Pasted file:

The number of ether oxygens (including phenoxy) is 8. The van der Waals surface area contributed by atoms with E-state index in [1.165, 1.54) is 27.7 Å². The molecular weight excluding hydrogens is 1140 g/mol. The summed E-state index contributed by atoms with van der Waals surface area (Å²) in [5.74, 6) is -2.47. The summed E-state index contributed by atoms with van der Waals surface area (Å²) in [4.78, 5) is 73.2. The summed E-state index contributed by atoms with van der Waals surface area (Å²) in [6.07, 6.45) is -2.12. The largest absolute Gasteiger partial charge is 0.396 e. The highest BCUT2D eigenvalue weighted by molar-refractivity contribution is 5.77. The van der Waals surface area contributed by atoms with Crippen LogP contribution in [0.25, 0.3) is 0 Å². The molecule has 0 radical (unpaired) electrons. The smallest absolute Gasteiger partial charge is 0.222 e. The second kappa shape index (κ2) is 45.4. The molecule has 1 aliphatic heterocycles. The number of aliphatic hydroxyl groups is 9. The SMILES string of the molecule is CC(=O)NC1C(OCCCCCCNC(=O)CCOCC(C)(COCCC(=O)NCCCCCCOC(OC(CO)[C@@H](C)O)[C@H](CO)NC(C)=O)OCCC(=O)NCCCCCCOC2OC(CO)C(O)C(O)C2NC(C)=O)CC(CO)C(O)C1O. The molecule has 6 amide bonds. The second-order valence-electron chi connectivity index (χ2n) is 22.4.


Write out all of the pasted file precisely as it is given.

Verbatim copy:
The number of ether oxygens (including phenoxy) is 8. The van der Waals surface area contributed by atoms with E-state index in [1.165, 1.54) is 27.7 Å². The molecular weight excluding hydrogens is 1140 g/mol. The summed E-state index contributed by atoms with van der Waals surface area (Å²) in [5.74, 6) is -2.47. The summed E-state index contributed by atoms with van der Waals surface area (Å²) in [4.78, 5) is 73.2. The summed E-state index contributed by atoms with van der Waals surface area (Å²) in [6.07, 6.45) is -2.12. The largest absolute Gasteiger partial charge is 0.396 e. The highest BCUT2D eigenvalue weighted by molar-refractivity contribution is 5.77. The van der Waals surface area contributed by atoms with Crippen LogP contribution in [0.25, 0.3) is 0 Å². The molecule has 0 radical (unpaired) electrons. The smallest absolute Gasteiger partial charge is 0.222 e. The second kappa shape index (κ2) is 45.4. The molecule has 1 aliphatic heterocycles. The number of aliphatic hydroxyl groups is 9. The SMILES string of the molecule is CC(=O)NC1C(OCCCCCCNC(=O)CCOCC(C)(COCCC(=O)NCCCCCCOC(OC(CO)[C@@H](C)O)[C@H](CO)NC(C)=O)OCCC(=O)NCCCCCCOC2OC(CO)C(O)C(O)C2NC(C)=O)CC(CO)C(O)C1O. The molecule has 6 amide bonds. The second-order valence-electron chi connectivity index (χ2n) is 22.4.